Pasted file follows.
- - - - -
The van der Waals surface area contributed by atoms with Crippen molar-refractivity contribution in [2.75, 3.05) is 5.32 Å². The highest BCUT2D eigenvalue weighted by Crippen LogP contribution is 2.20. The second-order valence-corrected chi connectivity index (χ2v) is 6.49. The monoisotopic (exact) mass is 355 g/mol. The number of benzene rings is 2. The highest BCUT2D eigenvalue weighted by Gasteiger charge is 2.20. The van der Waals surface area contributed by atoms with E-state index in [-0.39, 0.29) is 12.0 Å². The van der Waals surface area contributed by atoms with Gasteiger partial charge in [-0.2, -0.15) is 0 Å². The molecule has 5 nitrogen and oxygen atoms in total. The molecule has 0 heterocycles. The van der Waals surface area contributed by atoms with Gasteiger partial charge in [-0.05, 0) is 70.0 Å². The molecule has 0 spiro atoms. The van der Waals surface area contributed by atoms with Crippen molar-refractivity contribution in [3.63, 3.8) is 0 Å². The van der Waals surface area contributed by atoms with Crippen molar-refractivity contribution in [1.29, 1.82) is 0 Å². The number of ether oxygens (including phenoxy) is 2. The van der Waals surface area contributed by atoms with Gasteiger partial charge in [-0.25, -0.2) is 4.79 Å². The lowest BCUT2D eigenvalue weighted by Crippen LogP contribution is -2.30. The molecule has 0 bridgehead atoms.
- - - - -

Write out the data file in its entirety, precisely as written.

The van der Waals surface area contributed by atoms with Crippen molar-refractivity contribution in [2.75, 3.05) is 5.32 Å². The highest BCUT2D eigenvalue weighted by Crippen LogP contribution is 2.20. The second-order valence-corrected chi connectivity index (χ2v) is 6.49. The monoisotopic (exact) mass is 355 g/mol. The number of benzene rings is 2. The highest BCUT2D eigenvalue weighted by Gasteiger charge is 2.20. The van der Waals surface area contributed by atoms with E-state index in [-0.39, 0.29) is 12.0 Å². The van der Waals surface area contributed by atoms with Gasteiger partial charge in [-0.2, -0.15) is 0 Å². The molecule has 5 nitrogen and oxygen atoms in total. The molecule has 0 heterocycles. The van der Waals surface area contributed by atoms with Gasteiger partial charge in [-0.05, 0) is 70.0 Å². The molecule has 0 spiro atoms. The van der Waals surface area contributed by atoms with Crippen molar-refractivity contribution in [3.63, 3.8) is 0 Å². The van der Waals surface area contributed by atoms with Crippen molar-refractivity contribution in [1.29, 1.82) is 0 Å². The number of ether oxygens (including phenoxy) is 2. The van der Waals surface area contributed by atoms with Gasteiger partial charge in [-0.25, -0.2) is 4.79 Å². The lowest BCUT2D eigenvalue weighted by Crippen LogP contribution is -2.30. The molecule has 0 bridgehead atoms.